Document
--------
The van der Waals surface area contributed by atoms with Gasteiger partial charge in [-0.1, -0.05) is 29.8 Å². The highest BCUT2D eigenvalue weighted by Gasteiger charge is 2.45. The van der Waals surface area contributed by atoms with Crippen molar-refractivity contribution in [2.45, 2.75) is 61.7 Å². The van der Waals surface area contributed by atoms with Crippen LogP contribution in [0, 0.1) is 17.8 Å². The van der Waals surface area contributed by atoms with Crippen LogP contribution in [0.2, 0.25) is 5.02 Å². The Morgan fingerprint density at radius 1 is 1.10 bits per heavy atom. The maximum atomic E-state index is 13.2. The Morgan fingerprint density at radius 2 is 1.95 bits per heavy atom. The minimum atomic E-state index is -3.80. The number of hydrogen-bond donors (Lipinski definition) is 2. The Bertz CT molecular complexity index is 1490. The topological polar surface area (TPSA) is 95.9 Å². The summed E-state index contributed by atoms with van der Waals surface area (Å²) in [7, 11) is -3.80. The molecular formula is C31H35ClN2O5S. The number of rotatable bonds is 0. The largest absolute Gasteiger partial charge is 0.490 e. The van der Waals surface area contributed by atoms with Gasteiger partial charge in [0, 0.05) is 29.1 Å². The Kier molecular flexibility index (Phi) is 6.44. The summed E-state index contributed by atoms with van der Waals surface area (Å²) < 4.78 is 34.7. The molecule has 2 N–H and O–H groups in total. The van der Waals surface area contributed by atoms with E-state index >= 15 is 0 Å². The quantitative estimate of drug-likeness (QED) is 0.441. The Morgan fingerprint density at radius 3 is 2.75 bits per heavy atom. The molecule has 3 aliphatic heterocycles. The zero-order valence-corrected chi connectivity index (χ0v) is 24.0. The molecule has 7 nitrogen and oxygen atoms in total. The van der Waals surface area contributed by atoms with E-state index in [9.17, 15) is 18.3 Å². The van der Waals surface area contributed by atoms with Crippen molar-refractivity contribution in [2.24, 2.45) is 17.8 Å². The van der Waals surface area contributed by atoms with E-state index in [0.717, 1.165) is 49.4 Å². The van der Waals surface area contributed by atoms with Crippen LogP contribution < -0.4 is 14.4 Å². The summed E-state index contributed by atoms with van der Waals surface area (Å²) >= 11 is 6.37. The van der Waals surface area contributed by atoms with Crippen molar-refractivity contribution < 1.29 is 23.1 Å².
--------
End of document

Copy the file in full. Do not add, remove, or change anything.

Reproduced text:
The van der Waals surface area contributed by atoms with Gasteiger partial charge in [-0.1, -0.05) is 29.8 Å². The highest BCUT2D eigenvalue weighted by Gasteiger charge is 2.45. The van der Waals surface area contributed by atoms with Crippen molar-refractivity contribution in [2.45, 2.75) is 61.7 Å². The van der Waals surface area contributed by atoms with Crippen LogP contribution in [0, 0.1) is 17.8 Å². The van der Waals surface area contributed by atoms with Crippen LogP contribution in [0.2, 0.25) is 5.02 Å². The Morgan fingerprint density at radius 1 is 1.10 bits per heavy atom. The maximum atomic E-state index is 13.2. The Morgan fingerprint density at radius 2 is 1.95 bits per heavy atom. The minimum atomic E-state index is -3.80. The number of hydrogen-bond donors (Lipinski definition) is 2. The Bertz CT molecular complexity index is 1490. The topological polar surface area (TPSA) is 95.9 Å². The summed E-state index contributed by atoms with van der Waals surface area (Å²) in [7, 11) is -3.80. The molecular formula is C31H35ClN2O5S. The number of rotatable bonds is 0. The largest absolute Gasteiger partial charge is 0.490 e. The van der Waals surface area contributed by atoms with Gasteiger partial charge in [0, 0.05) is 29.1 Å². The Kier molecular flexibility index (Phi) is 6.44. The summed E-state index contributed by atoms with van der Waals surface area (Å²) < 4.78 is 34.7. The molecule has 2 N–H and O–H groups in total. The van der Waals surface area contributed by atoms with E-state index >= 15 is 0 Å². The quantitative estimate of drug-likeness (QED) is 0.441. The Morgan fingerprint density at radius 3 is 2.75 bits per heavy atom. The molecule has 3 aliphatic heterocycles. The zero-order valence-corrected chi connectivity index (χ0v) is 24.0. The molecule has 7 nitrogen and oxygen atoms in total. The van der Waals surface area contributed by atoms with E-state index in [9.17, 15) is 18.3 Å². The van der Waals surface area contributed by atoms with Crippen molar-refractivity contribution in [2.24, 2.45) is 17.8 Å². The van der Waals surface area contributed by atoms with E-state index in [0.717, 1.165) is 49.4 Å². The van der Waals surface area contributed by atoms with Crippen LogP contribution < -0.4 is 14.4 Å². The summed E-state index contributed by atoms with van der Waals surface area (Å²) >= 11 is 6.37. The van der Waals surface area contributed by atoms with Crippen molar-refractivity contribution < 1.29 is 23.1 Å².